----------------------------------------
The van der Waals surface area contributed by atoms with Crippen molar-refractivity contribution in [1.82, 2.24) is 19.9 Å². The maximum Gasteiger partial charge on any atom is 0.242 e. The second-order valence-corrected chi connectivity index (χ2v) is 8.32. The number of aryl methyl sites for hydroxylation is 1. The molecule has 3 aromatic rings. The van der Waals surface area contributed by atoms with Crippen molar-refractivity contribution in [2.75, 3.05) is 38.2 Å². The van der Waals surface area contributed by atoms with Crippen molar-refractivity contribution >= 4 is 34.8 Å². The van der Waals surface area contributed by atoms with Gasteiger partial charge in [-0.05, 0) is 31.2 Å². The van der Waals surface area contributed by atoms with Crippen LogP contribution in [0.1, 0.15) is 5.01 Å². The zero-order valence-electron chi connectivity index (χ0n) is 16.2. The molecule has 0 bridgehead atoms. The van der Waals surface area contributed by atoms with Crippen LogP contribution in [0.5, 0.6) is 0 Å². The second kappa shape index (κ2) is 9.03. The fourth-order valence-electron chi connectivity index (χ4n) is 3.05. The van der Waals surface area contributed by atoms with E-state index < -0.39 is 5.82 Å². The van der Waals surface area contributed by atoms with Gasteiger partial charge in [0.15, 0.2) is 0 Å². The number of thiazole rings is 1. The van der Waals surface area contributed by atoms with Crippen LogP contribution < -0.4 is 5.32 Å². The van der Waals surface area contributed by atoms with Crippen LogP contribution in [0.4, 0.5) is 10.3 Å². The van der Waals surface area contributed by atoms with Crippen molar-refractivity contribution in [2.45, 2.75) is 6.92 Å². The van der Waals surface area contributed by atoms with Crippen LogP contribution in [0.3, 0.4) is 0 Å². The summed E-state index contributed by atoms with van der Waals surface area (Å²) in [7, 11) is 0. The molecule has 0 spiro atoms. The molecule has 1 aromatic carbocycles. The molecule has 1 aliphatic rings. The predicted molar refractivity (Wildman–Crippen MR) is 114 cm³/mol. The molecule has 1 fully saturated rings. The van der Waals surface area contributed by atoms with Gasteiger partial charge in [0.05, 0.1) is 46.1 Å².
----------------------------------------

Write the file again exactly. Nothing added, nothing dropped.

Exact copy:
The van der Waals surface area contributed by atoms with Crippen molar-refractivity contribution in [1.82, 2.24) is 19.9 Å². The maximum Gasteiger partial charge on any atom is 0.242 e. The second-order valence-corrected chi connectivity index (χ2v) is 8.32. The number of aryl methyl sites for hydroxylation is 1. The molecule has 3 aromatic rings. The van der Waals surface area contributed by atoms with Crippen molar-refractivity contribution in [2.75, 3.05) is 38.2 Å². The van der Waals surface area contributed by atoms with Crippen molar-refractivity contribution >= 4 is 34.8 Å². The van der Waals surface area contributed by atoms with Gasteiger partial charge in [-0.05, 0) is 31.2 Å². The van der Waals surface area contributed by atoms with Crippen LogP contribution in [0.1, 0.15) is 5.01 Å². The zero-order valence-electron chi connectivity index (χ0n) is 16.2. The molecule has 0 bridgehead atoms. The van der Waals surface area contributed by atoms with Crippen LogP contribution in [0.5, 0.6) is 0 Å². The second kappa shape index (κ2) is 9.03. The fourth-order valence-electron chi connectivity index (χ4n) is 3.05. The van der Waals surface area contributed by atoms with E-state index < -0.39 is 5.82 Å². The van der Waals surface area contributed by atoms with Gasteiger partial charge in [0.15, 0.2) is 0 Å². The number of thiazole rings is 1. The van der Waals surface area contributed by atoms with Crippen LogP contribution < -0.4 is 5.32 Å². The van der Waals surface area contributed by atoms with Crippen LogP contribution in [0.4, 0.5) is 10.3 Å². The van der Waals surface area contributed by atoms with Crippen molar-refractivity contribution in [2.45, 2.75) is 6.92 Å². The van der Waals surface area contributed by atoms with Crippen LogP contribution in [0.3, 0.4) is 0 Å². The summed E-state index contributed by atoms with van der Waals surface area (Å²) in [7, 11) is 0. The molecule has 0 spiro atoms. The molecule has 1 aromatic carbocycles. The molecule has 1 aliphatic rings. The predicted molar refractivity (Wildman–Crippen MR) is 114 cm³/mol. The molecule has 1 fully saturated rings. The van der Waals surface area contributed by atoms with Gasteiger partial charge in [0.05, 0.1) is 46.1 Å².